Good luck in your search and let us know what you end up with!

GR8 Laker


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PostPosted: Wed Dec 01, 2010 7:56 pm 
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Joined: Sat Nov 03, 2007 8:55 pm
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Location: Pace, Florida
If I lived near Lake Michigan, I would be wearing a dry suit and the only question would be what layers to wear underneath. Here in NW Florida (BTW, it does get cold here - well, kinda) I wear Black Rock dry pants and a Powerhouse splash top from NRS. Underneath, fleece (Mysterioso brand) tops and bottoms. Mysterioso is the best piece of gear I own. Warm, form fitting and insulates wet or dry. Beauty. NRS makes stuff like it. Mysterioso socks, Waterproof socks (Aqua Seal) and dive booties and a bright orange ski hat - it is hunting season after all... Add a few hunter's hand warmer packs and you are good to go...

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PostPosted: Thu Dec 02, 2010 5:05 pm 
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Location: Victoria, Australia
FLS wrote:
Underneath, fleece (Mysterioso brand) tops and bottoms. Mysterioso is the best piece of gear I own. Warm, form fitting and insulates wet or dry. Beauty.

Never heard of it, going on a Google Hunt, well it is hunting season after all :lol:


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PostPosted: Thu Dec 02, 2010 7:26 pm 
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ELM wrote:
FLS wrote:
Underneath, fleece (Mysterioso brand) tops and bottoms. Mysterioso is the best piece of gear I own. Warm, form fitting and insulates wet or dry. Beauty.

Never heard of it, going on a Google Hunt, well it is hunting season after all :lol:

yes very good stuff


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PostPosted: Sat Dec 04, 2010 8:06 pm 
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OK, sounds like a plan - I will keep an eye out for deals on the Kokatat full dry suit and Mysterioso underlayer stuff. Looks like Kokatat now has a model for anglers, with reinforcement in places a wayward hook may cause damage. What about footwear? I need to launch in a rocky place which usually has 1-2 ft breaking surf. I used to wear river wading boots over my waders, which works great for the rocks, but the boots are too wide to fit through the straps on the PA pedals, so I have had to remove the straps. Do you all wear neoprene boots over the drysuit feet, water shoes, or something else.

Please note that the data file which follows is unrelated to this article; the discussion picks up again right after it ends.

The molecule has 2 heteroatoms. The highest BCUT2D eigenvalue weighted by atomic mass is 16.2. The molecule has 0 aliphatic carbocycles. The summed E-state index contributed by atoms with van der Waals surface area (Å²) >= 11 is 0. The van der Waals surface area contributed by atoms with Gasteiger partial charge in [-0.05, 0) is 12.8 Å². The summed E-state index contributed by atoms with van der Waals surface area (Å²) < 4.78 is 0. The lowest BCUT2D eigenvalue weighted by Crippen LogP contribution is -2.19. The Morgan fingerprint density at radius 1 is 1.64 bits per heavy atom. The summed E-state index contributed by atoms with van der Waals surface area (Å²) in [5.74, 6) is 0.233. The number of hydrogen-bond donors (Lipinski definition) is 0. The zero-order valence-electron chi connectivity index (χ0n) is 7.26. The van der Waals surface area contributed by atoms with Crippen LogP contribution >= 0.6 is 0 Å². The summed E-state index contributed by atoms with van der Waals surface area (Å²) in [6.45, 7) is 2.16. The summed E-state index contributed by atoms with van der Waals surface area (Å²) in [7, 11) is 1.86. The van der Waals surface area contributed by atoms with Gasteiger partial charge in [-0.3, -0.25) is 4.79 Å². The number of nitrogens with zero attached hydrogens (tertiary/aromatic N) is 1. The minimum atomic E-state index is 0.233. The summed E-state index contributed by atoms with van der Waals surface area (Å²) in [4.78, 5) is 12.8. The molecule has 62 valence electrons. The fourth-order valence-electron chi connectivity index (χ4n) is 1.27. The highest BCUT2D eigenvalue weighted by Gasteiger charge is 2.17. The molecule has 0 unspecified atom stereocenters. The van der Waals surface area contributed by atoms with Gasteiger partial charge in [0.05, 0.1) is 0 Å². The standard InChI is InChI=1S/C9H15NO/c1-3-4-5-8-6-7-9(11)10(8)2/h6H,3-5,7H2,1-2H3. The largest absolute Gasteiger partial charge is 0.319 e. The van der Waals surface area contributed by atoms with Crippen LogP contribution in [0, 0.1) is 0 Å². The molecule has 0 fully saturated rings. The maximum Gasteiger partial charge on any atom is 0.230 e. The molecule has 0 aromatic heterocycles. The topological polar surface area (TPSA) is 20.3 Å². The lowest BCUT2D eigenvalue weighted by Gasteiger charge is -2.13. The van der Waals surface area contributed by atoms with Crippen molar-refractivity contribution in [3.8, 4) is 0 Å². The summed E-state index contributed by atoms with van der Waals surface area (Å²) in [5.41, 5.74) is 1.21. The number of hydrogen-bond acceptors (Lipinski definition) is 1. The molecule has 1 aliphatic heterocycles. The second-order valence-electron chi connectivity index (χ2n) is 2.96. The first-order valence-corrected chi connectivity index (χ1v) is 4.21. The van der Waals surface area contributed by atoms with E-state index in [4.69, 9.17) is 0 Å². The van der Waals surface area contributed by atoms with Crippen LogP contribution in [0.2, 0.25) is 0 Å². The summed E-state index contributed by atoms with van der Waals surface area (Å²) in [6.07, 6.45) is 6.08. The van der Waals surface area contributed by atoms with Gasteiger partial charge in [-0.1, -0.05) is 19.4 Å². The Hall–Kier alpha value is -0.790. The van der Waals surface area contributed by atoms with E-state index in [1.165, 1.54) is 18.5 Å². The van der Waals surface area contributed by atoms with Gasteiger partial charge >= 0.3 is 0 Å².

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PostPosted: Sat Dec 04, 2010 8:20 pm 
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Location: Victoria, Australia
Yes I always wear neoprene dive boots, while the ones I am using now have zips up the side, I prefer non zip style pull on boots.
IMHO the pull on hold less water and have a tighter fit, with zips there is a very slim chance of damage to the latex seal + the zips them selves are prone to break before you wear the boots out (just like the one's I have now).


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PostPosted: Sun Dec 05, 2010 2:38 pm 
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Location: Michigan
JimMi,
If you're looking for something with a durable sole, have a look at the Stohlquist Caveman boot. I chose them so I could save weight by not having to pack hiking boots. They also accommodate a wider foot yet not too big for the Mirage drive Pedals. As I recall, they run around $80.00. Give them a look and maybe try on a pair before purchasing to see if they might work out.
Just another option!

Stay warm up there,
GR8 Laker


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PostPosted: Sun Dec 05, 2010 6:26 pm 
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Location: Victoria, Australia
Struth GR8 Laker they are a serious looking boot, and look really comfy. Love the straps for extra support with no zips. Just one question;
How is the velcro on the strap holding up ? I tend to find the velcro when so closely exposed to sand etc, tends to let go and not last as long as I would like.